The Tenori-on was developed by Toshio Iwai and Yu Nishibori. Video originally posted at YouTube. More from Sudden Language at suddenlanguage.bandcamp.com.

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Cecilia Tyrrell on Radius

For the series' 93rd episode

The long-running Radius broadcast/podcast series has reached episode 93. This current entry, which was released today, features a piece by Cecilia Tyrrell.

It overlays field recordings of the coastline with jittery spoken word, the latter like a public address system sent through the shredder. A brief description lends context:

“Sonic topography inspired and partly arranged from recordings made at a sound mirror on the South East coast of England (UK). The mirror itself stands dormant as it waits, facing out away from land. Sound markers and siren warnings, still it listens, quietly detecting.”

The sound mirror is pictured up top, a presence obscured by fog. Bells that bop around like buoys on a wave mix with appropriate burbling as the piece comes to a close, but up until then it’s a much more complex undertaking. The water sloshes like it’s underfoot, the sound taking on the semblance of a journey, either in search of or in avoidance of what remains unclear. The garbled voiceover sounds like a warning, but for whom? It’s an abstract audio drama, a thriller that replaces plot with pure sensation, as ambiguous as it is deliberate.

Track originally posted at soundcloud.com/theradius. More on the piece at theradius.us/episode93. More from Tyrrell at ceciliatyrrell.com.

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Current Listens: Recent Faves on Repeat

Heavy rotation, lightly annotated

A weekly(ish) answer to the question “What have you been listening to lately?” It’s lightly annotated because I don’t like re-posting material without providing some context. I hope to write more about some of these in the future, but didn’t want to delay sharing them.

This week, some recent favorites to which I keep returning:

Awesome hour-long Loraine James laptop set of glitchy, club-borne IDM, even more intense, more shattered, than the session she recorded for Fact back in mid-August. (Thanks, Bradley Allen for the alert.)

Lloyd Cole recorded an economical little album of modular synthesizer music with one little noise source, from which the record takes its name, Dunst, as its focus:

Mike Weis translates grief into the beautiful, moving 49 Days (Music for a Transition), two quarter-hour tracks of bell field recordings pushed nearly beyond recognition. I’ve been returning to it daily.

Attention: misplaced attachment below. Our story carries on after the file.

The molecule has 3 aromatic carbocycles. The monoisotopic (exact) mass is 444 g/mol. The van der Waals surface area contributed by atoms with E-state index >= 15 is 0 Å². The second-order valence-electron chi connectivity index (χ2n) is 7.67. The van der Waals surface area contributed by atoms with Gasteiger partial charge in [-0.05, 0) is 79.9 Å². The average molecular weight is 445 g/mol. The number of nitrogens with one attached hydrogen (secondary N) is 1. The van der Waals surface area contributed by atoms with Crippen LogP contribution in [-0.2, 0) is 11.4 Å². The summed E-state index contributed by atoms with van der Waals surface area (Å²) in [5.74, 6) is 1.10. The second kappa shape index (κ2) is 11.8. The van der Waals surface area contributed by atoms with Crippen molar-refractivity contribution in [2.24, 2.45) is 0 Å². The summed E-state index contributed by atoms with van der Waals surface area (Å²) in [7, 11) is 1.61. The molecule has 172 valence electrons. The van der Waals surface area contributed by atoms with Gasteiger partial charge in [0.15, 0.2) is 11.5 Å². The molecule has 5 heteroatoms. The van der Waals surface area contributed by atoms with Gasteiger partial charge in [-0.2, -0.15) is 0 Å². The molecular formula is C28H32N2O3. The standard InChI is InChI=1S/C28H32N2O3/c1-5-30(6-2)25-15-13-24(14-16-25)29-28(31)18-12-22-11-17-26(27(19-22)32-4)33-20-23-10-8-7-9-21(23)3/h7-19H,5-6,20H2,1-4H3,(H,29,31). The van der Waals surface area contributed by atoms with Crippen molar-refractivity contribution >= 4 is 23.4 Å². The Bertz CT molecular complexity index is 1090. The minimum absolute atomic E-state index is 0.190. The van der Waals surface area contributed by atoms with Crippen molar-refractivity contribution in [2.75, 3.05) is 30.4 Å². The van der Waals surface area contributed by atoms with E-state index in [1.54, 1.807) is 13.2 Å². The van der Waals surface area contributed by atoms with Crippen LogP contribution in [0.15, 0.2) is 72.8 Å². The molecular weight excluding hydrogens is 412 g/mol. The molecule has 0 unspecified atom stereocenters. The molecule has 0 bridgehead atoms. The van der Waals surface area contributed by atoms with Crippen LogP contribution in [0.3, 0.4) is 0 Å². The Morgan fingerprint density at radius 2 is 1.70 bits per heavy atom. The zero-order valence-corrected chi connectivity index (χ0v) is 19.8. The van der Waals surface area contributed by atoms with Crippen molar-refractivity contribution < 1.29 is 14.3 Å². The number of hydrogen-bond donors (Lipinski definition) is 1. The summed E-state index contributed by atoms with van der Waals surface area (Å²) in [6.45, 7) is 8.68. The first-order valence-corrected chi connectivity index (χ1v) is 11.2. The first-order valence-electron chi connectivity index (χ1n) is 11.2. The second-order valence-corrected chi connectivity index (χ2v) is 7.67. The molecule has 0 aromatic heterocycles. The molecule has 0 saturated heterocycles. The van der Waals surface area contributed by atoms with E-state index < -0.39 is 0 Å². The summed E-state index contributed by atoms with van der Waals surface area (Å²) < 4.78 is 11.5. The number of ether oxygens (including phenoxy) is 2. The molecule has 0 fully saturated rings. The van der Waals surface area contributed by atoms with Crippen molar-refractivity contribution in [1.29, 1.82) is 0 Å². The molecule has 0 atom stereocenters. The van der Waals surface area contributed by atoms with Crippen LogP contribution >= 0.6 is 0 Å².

The highly talented Jeannine Schulz has been releasing a steady stream of music at a pace in inverse proportion with how slow and placid is the music itself. Much of that has been on her own Bandcamp page, but the label Stereoscenic, of Cleveland, Ohio, released Ground . The Gentle, as a 10-track CD. Start with the aptly named “Heaven-Sent,” all cautious chords and dirty-windshield textures.

▰ In the interest of conversation, let me know what you’re listening to in the comments below. Just please don’t promote your own work (or that of your label/client). This isn’t the right venue. (Just use email.)

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Hand-Modulated Loops

A demo from Mudlogger

When I want to learn about a piece of music equipment, hardware or soft, YouTube is often my first stop, and last as well. The main issue with YouTube tutorials and demos is I frequently can’t stand the music itself, so I have to learn by watching while half-listening. But that’s not the case here, as Mudlogger, aka Jason Taylor, puts a looper script through its paces, and creates highly enjoyable music at the same time.

The technological details are laid out in the video’s accompanying text, so there’s no need to go into them. The gist is that device on the left, with the knobs and sliders, is controlling audio loops in the device on the right, the silver-ish one with fewer knobs and matching buttons. Listen as the sounds slowly morph, and then are suddenly put to quick changes, sped up and clipped, layered and truncated, taking on the quality of bag pipes or pipe organ. As Mudlogger notes, there are more than 100 controls available to be tweaked. Listen as a handful of them are put to glitching, sprightly purpose.

Video originally posted at YouTube. More from Taylor/Mudlogger at soundcloud.com/mudlogger and mudlogger.bandcamp.com.